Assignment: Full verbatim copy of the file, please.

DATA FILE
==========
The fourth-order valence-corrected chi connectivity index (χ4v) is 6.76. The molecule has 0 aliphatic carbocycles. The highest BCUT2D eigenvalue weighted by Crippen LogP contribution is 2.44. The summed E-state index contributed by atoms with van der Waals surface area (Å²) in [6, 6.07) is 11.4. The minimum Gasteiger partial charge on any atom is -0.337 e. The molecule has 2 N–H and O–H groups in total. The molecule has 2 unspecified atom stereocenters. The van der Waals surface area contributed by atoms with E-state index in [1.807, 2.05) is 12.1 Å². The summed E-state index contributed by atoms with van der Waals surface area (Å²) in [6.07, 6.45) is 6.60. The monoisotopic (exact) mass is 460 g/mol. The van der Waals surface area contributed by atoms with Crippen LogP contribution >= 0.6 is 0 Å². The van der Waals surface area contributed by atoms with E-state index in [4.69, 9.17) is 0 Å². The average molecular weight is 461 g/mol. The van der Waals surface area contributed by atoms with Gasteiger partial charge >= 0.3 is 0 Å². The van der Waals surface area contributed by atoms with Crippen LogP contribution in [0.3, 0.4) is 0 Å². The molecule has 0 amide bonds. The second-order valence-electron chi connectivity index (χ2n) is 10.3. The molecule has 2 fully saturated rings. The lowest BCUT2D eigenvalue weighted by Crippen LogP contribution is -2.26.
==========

The fourth-order valence-corrected chi connectivity index (χ4v) is 6.76. The molecule has 0 aliphatic carbocycles. The highest BCUT2D eigenvalue weighted by Crippen LogP contribution is 2.44. The summed E-state index contributed by atoms with van der Waals surface area (Å²) in [6, 6.07) is 11.4. The minimum Gasteiger partial charge on any atom is -0.337 e. The molecule has 2 N–H and O–H groups in total. The molecule has 2 unspecified atom stereocenters. The van der Waals surface area contributed by atoms with E-state index in [1.807, 2.05) is 12.1 Å². The summed E-state index contributed by atoms with van der Waals surface area (Å²) in [6.07, 6.45) is 6.60. The monoisotopic (exact) mass is 460 g/mol. The van der Waals surface area contributed by atoms with Crippen LogP contribution >= 0.6 is 0 Å². The van der Waals surface area contributed by atoms with E-state index in [4.69, 9.17) is 0 Å². The average molecular weight is 461 g/mol. The van der Waals surface area contributed by atoms with Gasteiger partial charge >= 0.3 is 0 Å². The van der Waals surface area contributed by atoms with Crippen LogP contribution in [0.3, 0.4) is 0 Å². The molecule has 0 amide bonds. The second-order valence-electron chi connectivity index (χ2n) is 10.3. The molecule has 2 fully saturated rings. The lowest BCUT2D eigenvalue weighted by Crippen LogP contribution is -2.26.